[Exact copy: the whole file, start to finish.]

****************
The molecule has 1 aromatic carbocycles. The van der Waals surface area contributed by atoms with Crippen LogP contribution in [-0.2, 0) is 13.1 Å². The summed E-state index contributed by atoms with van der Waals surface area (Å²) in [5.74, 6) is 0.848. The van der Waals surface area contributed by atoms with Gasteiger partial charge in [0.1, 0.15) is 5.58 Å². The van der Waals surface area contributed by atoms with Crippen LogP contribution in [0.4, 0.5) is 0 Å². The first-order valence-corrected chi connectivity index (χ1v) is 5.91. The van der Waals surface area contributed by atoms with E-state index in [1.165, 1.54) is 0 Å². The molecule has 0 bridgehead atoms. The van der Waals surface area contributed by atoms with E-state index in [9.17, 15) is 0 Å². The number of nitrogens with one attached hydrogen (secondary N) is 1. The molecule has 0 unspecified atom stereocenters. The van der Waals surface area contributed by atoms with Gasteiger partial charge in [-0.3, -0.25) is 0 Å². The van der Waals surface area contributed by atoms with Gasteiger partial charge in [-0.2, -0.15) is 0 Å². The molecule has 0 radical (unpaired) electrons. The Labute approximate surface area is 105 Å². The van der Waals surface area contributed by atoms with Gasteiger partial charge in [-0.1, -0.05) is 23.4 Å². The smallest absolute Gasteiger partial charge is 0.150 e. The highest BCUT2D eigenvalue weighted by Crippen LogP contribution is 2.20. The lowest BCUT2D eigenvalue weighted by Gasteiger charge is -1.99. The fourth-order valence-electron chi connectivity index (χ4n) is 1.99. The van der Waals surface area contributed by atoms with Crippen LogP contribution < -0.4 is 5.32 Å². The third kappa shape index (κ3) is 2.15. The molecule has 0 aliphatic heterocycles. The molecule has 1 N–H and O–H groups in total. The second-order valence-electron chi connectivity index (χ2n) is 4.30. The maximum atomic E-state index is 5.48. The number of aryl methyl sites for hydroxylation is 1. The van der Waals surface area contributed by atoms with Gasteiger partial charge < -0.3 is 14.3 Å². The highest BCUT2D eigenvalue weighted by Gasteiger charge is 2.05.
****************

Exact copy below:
The molecule has 1 aromatic carbocycles. The van der Waals surface area contributed by atoms with Crippen LogP contribution in [-0.2, 0) is 13.1 Å². The summed E-state index contributed by atoms with van der Waals surface area (Å²) in [5.74, 6) is 0.848. The van der Waals surface area contributed by atoms with Gasteiger partial charge in [0.1, 0.15) is 5.58 Å². The van der Waals surface area contributed by atoms with Crippen LogP contribution in [0.4, 0.5) is 0 Å². The first-order valence-corrected chi connectivity index (χ1v) is 5.91. The van der Waals surface area contributed by atoms with E-state index in [1.165, 1.54) is 0 Å². The molecule has 0 bridgehead atoms. The van der Waals surface area contributed by atoms with E-state index in [9.17, 15) is 0 Å². The number of nitrogens with one attached hydrogen (secondary N) is 1. The molecule has 0 unspecified atom stereocenters. The van der Waals surface area contributed by atoms with Gasteiger partial charge in [-0.3, -0.25) is 0 Å². The van der Waals surface area contributed by atoms with Gasteiger partial charge in [-0.2, -0.15) is 0 Å². The molecule has 0 radical (unpaired) electrons. The Labute approximate surface area is 105 Å². The van der Waals surface area contributed by atoms with Gasteiger partial charge in [-0.1, -0.05) is 23.4 Å². The smallest absolute Gasteiger partial charge is 0.150 e. The highest BCUT2D eigenvalue weighted by Crippen LogP contribution is 2.20. The lowest BCUT2D eigenvalue weighted by Gasteiger charge is -1.99. The fourth-order valence-electron chi connectivity index (χ4n) is 1.99. The van der Waals surface area contributed by atoms with Crippen LogP contribution < -0.4 is 5.32 Å². The third kappa shape index (κ3) is 2.15. The molecule has 0 aliphatic heterocycles. The molecule has 1 N–H and O–H groups in total. The second-order valence-electron chi connectivity index (χ2n) is 4.30. The maximum atomic E-state index is 5.48. The number of aryl methyl sites for hydroxylation is 1. The van der Waals surface area contributed by atoms with Gasteiger partial charge < -0.3 is 14.3 Å². The highest BCUT2D eigenvalue weighted by Gasteiger charge is 2.05.